Entropy and the Death of God

“God is dead, God remains dead, and we have killed him.” Nietzsche wrote these words in 1882, and since then, they’ve been misinterpreted countless times. However, if we interpret them accurately, they provide profound insight into the state of our world today.

“God is dead” refers to the end of consensus religion. From Constantine to the Enlightenment, Christianity was the dominant force in Western civilization: being Christian was the default thing to be. The basic tenets of Christianity—God is powerful and good, Jesus died on the cross for our sins, we live in a fallen world, etc—held the status of basic axioms, and were beyond questioning. The Christian world pulsed with meaning and morality: decisions large and small glowed with significance, everyday objects were weighed down by moral gravity, and even the humblest of work was elevated by divine mandate.

The Enlightenment changed all that. When rationality and empiricism ascended the throne of civilizational values, God found Himself deposed. He was no longer a basic axiom, prior to all questioning, but was now subject to the inexorable, corrosive nibbling of rationality.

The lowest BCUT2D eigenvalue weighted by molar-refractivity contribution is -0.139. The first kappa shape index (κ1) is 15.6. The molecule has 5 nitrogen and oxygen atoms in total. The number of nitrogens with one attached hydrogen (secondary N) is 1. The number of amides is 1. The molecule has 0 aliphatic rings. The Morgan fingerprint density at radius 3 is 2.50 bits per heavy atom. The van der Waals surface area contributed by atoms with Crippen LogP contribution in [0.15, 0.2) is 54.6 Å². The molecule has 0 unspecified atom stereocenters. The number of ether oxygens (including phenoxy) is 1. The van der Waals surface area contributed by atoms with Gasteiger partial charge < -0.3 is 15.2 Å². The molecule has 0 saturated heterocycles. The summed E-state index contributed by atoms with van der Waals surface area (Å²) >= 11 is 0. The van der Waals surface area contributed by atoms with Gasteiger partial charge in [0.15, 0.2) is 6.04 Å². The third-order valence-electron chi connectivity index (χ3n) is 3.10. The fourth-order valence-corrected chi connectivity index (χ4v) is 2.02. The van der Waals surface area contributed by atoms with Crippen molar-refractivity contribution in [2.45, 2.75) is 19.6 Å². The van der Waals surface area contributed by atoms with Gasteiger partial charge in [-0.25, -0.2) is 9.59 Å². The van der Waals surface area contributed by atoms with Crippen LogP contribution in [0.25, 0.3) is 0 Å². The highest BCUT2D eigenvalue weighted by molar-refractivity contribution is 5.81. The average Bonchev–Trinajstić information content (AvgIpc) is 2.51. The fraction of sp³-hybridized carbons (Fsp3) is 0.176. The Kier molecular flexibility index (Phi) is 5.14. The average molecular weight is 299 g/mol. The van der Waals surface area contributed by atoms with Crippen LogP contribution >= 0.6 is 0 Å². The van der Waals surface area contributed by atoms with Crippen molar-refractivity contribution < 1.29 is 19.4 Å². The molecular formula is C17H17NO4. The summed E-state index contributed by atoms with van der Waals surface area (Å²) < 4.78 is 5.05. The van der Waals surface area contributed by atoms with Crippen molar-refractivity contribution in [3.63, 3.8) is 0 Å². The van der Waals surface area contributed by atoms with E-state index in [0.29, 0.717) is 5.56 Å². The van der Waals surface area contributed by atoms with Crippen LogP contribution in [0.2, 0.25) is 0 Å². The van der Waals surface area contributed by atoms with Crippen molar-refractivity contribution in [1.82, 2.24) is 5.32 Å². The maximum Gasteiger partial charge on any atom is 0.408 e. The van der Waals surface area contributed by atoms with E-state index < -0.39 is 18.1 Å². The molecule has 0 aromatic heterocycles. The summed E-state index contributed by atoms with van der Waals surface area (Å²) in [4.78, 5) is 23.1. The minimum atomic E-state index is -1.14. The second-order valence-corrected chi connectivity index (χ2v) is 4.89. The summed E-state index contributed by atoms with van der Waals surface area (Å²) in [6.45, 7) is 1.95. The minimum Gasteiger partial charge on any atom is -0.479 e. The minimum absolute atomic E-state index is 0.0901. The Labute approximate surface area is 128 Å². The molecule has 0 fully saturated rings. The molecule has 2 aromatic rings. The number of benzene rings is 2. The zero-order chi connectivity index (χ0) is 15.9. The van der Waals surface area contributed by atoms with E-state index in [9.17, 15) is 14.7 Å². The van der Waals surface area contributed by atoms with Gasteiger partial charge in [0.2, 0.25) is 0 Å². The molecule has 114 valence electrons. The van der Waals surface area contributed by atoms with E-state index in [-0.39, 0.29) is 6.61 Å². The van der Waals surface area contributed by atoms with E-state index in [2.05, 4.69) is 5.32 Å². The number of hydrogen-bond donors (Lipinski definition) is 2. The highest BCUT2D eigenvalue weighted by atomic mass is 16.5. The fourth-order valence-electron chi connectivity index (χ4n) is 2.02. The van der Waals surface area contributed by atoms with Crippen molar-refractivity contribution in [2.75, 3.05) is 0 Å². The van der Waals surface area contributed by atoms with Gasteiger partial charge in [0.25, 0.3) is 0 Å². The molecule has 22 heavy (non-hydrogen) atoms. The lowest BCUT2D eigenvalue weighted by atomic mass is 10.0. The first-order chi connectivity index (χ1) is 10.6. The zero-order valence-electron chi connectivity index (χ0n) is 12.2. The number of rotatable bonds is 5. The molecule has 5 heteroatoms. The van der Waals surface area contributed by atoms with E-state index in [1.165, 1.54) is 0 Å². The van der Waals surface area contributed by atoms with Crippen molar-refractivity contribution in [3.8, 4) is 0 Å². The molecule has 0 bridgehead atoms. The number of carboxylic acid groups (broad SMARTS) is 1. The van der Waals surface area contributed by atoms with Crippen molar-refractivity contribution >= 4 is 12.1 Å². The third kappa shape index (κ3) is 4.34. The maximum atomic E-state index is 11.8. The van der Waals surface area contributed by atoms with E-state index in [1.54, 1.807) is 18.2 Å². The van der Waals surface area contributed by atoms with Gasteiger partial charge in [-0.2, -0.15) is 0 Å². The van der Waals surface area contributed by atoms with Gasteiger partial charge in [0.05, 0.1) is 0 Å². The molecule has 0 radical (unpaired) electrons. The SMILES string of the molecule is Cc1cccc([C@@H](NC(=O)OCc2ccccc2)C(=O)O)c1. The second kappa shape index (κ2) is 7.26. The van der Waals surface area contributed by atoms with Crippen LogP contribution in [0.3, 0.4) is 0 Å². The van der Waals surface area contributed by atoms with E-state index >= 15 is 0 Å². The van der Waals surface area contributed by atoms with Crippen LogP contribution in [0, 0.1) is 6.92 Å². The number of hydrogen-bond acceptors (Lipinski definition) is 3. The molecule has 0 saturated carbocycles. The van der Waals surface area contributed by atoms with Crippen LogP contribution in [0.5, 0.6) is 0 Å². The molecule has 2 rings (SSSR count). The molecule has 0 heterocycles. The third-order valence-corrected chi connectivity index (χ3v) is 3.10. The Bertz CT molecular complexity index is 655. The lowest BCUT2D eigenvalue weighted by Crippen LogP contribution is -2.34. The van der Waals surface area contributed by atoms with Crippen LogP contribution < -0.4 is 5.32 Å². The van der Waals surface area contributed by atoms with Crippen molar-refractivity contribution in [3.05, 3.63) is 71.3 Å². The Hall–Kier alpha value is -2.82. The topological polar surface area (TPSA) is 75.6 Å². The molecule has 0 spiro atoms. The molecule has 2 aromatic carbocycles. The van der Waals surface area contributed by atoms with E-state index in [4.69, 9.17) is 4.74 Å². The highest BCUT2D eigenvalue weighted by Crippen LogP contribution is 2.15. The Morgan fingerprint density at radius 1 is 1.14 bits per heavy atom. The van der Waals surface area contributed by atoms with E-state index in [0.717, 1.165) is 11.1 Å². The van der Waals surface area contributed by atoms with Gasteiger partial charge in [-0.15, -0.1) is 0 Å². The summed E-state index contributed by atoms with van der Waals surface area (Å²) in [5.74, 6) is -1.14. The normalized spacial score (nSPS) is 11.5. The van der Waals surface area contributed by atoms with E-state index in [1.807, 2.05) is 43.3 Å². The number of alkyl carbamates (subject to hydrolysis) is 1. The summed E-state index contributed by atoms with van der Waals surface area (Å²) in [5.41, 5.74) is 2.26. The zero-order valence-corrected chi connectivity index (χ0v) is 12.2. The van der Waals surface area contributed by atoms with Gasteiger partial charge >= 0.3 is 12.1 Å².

At first, things seemed like they’d be okay for God. After all, He was a popular guy, and early rationalists like Descartes defended Him. But the writing was on the wall; once tenets of Christianity—including the existence of God—were open to question, it was inevitable that many would follow lines of questioning that didn’t resolve in God’s favour. It wasn’t that everyone stopped believing in God—it was that once believing in God became optional, it was no longer possible to build a society on the assumption of a divine mandate.

This led to problems which extended well beyond the confines of God and Christianity. Once there was no more assumed religion, there was nothing left to really justify morality and meaning. To fill this gap, some turned to nationalism, and some turned to hedonism—as Nietzsche predicted—but these alternatives proved hollow.

Worse yet, as culture and philosophy seemed to erode all basis for meaning, science was coming up with theories that seemed to undermine it even further. The theory of entropy was one such example.

The study of entropy began when natural scientists looked at engines, and realized that only a small fraction of the energy packed into the fuel made it into useful work. They discovered this wasn’t a symptom of poor engine efficiency, but a feature of the universe: every use of energy, no matter how efficient, will result in some wasted potential.